Intl. J. of Green Pharmacy     Open Access   (Followers: 4, SJR: 0.229, h-index: 13)
Intl. J. of Health & Allied Sciences     Open Access   (Followers: 2)
Intl. J. of Health System and Disaster Management     Open Access   (Followers: 2)
Intl. J. of Heart Rhythm     Open Access  
Intl. J. of Medicine and Public Health     Open Access   (Followers: 7)
Intl. J. of Mycobacteriology     Open Access   (SJR: 0.239, h-index: 4)
Intl. J. of Noncommunicable Diseases     Open Access  
Intl. J. of Nutrition, Pharmacology, Neurological Diseases     Open Access   (Followers: 4)
Intl. J. of Oral Health Sciences     Open Access   (Followers: 1)
Intl. J. of Orthodontic Rehabilitation     Open Access  
Intl. J. of Pedodontic Rehabilitation     Open Access  
Intl. J. of Pharmaceutical Investigation     Open Access   (Followers: 1)
Intl. J. of Preventive Medicine     Open Access   (Followers: 1, SJR: 0.523, h-index: 15)
Intl. J. of Shoulder Surgery     Open Access   (Followers: 7, SJR: 0.611, h-index: 9)
Intl. J. of Trichology     Open Access   (SJR: 0.37, h-index: 10)
Intl. J. of Yoga     Open Access   (Followers: 15)
Intl. J. of Yoga : Philosophy, Psychology and Parapsychology     Open Access   (Followers: 6)
Iranian J. of Nursing and Midwifery Research     Open Access   (Followers: 2)
Iraqi J. of Hematology     Open Access  
J. of Academy of Medical Sciences     Open Access  
J. of Advanced Pharmaceutical Technology & Research     Open Access   (Followers: 4, SJR: 0.427, h-index: 15)
J. of Anaesthesiology Clinical Pharmacology     Open Access   (Followers: 8, SJR: 0.416, h-index: 14)
J. of Applied Hematology     Open Access  
J. of Association of Chest Physicians     Open Access   (Followers: 2)
J. of Basic and Clinical Reproductive Sciences     Open Access   (Followers: 1)
J. of Cancer Research and Therapeutics     Open Access   (Followers: 4, SJR: 0.359, h-index: 21)
J. of Carcinogenesis     Open Access   (Followers: 1, SJR: 1.152, h-index: 26)
J. of Cardiothoracic Trauma     Open Access  
J. of Cardiovascular Disease Research     Open Access   (Followers: 3, SJR: 0.351, h-index: 13)
J. of Cardiovascular Echography     Open Access   (SJR: 0.134, h-index: 2)
J. of Cleft Lip Palate and Craniofacial Anomalies     Open Access   (Followers: 2)
J. of Clinical and Preventive Cardiology     Open Access   (Followers: 1)
J. of Clinical Imaging Science     Open Access   (Followers: 1, SJR: 0.277, h-index: 8)
J. of Clinical Neonatology     Open Access   (Followers: 1)
J. of Clinical Ophthalmology and Research     Open Access   (Followers: 1)
J. of Clinical Sciences     Open Access  
J. of Conservative Dentistry     Open Access   (Followers: 4, SJR: 0.532, h-index: 10)
J. of Craniovertebral Junction and Spine     Open Access   (Followers: 4, SJR: 0.199, h-index: 9)
J. of Current Medical Research and Practice     Open Access  
J. of Current Research in Scientific Medicine     Open Access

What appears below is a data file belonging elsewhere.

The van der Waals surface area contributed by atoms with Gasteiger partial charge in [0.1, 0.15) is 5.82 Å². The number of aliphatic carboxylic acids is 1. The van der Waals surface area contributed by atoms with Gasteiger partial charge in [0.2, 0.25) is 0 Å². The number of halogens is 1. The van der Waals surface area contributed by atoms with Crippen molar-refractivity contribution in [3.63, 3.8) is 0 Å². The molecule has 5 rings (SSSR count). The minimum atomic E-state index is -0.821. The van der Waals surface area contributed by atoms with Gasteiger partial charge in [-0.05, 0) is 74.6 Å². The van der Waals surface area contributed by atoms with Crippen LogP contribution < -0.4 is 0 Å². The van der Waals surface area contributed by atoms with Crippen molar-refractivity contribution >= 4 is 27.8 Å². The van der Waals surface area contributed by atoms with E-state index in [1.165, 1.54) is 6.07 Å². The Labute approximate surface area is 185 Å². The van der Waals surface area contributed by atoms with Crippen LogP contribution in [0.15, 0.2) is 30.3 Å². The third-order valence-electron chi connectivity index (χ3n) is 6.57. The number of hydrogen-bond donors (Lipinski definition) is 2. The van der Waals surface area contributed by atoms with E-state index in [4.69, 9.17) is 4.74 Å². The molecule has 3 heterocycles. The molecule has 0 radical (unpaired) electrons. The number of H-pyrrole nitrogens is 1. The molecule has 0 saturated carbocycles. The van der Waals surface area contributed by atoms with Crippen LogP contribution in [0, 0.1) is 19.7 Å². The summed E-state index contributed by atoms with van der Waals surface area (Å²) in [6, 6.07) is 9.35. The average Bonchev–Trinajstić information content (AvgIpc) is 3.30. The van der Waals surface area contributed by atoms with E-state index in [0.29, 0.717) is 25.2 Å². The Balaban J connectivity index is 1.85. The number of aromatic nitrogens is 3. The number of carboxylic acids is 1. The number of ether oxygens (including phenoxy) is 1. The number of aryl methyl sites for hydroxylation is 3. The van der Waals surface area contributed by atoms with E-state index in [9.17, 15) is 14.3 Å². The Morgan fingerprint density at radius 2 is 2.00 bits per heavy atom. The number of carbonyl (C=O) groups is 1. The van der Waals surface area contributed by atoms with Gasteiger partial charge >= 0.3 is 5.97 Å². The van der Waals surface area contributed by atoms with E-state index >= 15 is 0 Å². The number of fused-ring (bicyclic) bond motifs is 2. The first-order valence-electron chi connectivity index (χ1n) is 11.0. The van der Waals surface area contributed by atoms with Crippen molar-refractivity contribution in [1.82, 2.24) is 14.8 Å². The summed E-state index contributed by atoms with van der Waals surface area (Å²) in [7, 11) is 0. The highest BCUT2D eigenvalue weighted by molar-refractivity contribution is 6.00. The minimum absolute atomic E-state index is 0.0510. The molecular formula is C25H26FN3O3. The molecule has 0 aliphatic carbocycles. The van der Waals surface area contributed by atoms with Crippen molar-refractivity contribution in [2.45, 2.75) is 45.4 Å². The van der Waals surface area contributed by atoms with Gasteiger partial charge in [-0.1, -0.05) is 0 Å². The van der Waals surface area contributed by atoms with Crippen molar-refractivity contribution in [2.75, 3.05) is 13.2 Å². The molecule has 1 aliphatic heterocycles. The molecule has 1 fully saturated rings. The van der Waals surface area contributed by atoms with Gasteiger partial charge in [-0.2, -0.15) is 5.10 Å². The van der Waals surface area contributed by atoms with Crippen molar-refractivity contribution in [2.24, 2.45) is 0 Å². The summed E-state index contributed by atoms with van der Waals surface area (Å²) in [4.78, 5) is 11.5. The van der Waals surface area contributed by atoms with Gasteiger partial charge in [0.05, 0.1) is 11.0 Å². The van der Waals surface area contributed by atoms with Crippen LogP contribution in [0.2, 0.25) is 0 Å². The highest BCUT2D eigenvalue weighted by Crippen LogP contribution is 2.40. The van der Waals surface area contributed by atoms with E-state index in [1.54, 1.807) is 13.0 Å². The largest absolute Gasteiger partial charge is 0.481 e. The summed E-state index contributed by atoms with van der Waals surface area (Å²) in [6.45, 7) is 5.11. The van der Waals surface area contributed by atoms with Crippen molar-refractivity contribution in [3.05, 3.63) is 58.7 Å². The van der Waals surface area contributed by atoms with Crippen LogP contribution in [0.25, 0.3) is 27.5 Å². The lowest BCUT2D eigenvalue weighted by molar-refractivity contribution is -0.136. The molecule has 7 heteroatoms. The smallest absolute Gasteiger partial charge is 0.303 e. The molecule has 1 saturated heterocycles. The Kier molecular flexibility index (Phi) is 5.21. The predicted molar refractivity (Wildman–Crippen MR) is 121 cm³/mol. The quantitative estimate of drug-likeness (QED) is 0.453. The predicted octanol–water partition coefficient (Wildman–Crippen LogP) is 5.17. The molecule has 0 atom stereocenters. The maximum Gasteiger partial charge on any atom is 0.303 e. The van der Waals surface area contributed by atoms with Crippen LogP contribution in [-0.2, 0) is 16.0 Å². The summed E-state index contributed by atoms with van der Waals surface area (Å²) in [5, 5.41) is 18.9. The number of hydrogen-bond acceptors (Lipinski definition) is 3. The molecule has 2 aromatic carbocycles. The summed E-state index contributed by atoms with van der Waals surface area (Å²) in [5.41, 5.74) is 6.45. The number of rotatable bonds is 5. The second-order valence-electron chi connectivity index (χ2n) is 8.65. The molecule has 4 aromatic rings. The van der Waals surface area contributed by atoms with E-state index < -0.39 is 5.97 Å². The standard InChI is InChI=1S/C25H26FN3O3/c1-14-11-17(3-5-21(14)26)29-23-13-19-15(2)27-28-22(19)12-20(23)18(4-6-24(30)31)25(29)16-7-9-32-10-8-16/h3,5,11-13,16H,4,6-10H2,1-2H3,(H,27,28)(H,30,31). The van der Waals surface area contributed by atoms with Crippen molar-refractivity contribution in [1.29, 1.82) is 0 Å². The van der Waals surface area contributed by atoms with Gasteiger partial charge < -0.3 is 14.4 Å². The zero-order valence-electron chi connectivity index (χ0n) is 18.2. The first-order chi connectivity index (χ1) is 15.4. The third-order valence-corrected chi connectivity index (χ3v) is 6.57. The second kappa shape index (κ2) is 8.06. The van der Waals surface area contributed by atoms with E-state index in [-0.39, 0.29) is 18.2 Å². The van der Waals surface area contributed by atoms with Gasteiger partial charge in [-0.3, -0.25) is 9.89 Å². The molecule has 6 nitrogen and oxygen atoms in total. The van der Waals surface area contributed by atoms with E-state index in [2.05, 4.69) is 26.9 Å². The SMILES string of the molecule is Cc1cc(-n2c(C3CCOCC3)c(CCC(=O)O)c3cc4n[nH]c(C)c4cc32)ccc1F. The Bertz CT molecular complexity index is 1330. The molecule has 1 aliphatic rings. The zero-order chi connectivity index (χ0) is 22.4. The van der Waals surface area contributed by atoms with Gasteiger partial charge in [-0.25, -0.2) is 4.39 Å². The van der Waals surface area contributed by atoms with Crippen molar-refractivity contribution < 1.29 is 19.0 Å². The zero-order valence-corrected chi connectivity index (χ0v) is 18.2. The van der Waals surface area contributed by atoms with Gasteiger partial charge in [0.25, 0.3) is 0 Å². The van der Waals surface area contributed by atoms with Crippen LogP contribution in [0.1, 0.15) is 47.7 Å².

J. of Cutaneous and Aesthetic Surgery     Open Access   (Followers: 1)
J. of Cytology     Open Access   (Followers: 1, SJR: 0.274, h-index: 9)
J. of Dental and Allied Sciences     Open Access   (Followers: 1)
J. of Dental Implants     Open Access   (Followers: 7)
J. of Dental Lasers     Open Access   (Followers: 2)
J. of Dental Research and Review     Open Access   (Followers: 1)
J. of Digestive Endoscopy     Open Access   (Followers: 3)
J. of Dr. NTR University of Health Sciences     Open Access  
J. of Earth, Environment and Health Sciences     Open Access   (Followers: 1)
J. of Education and Ethics in Dentistry     Open Access   (Followers: 5)
J. of Education and Health Promotion     Open Access   (Followers: 5)
J. of Emergencies, Trauma and Shock     Open Access   (Followers: 9, SJR: 0.353, h-index: 14)
J. of Engineering and Technology     Open Access   (Followers: 6)
J. of Experimental and Clinical Anatomy     Open Access   (Followers: 2)
J. of Family and Community Medicine     Open Access   (Followers: 1)
J. of Family Medicine and Primary Care     Open Access   (Followers: 8)

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Journal Cover Asian Journal of Andrology
  [SJR: 0.879]   [H-I: 49]   [1 followers]  Follow
    
  This is an Open Access Journal Open Access journal
   ISSN (Print) 1008-682X - ISSN (Online) 1745-7262
   Published by Medknow Publishers Homepage  [355 journals]
  • The Asian Journal of Andrology's audit to detect fake reviewing:
           trust … but check

    • Authors: Yi-Fei Wang, David Handelsman, Trevor G Cooper
      Pages: 511 - 511
      Abstract: Yi-Fei Wang, David Handelsman, Trevor G Cooper
      Asian Journal of Andrology 2017 19(5):511-511

      Citation: Asian Journal of Andrology 2017 19(5):511-511
      PubDate: Thu,10 Aug 2017
      DOI: 10.4103/aja.aja_31_17
      Issue No: Vol. 19, No. 5 (2017)
       
  • Testosterone treatment in older men: glass half empty or half full?

    • Authors: Brendan J Nolan, Mathis Grossmann
      Pages: 512 - 514
      Abstract: Brendan J Nolan, Mathis Grossmann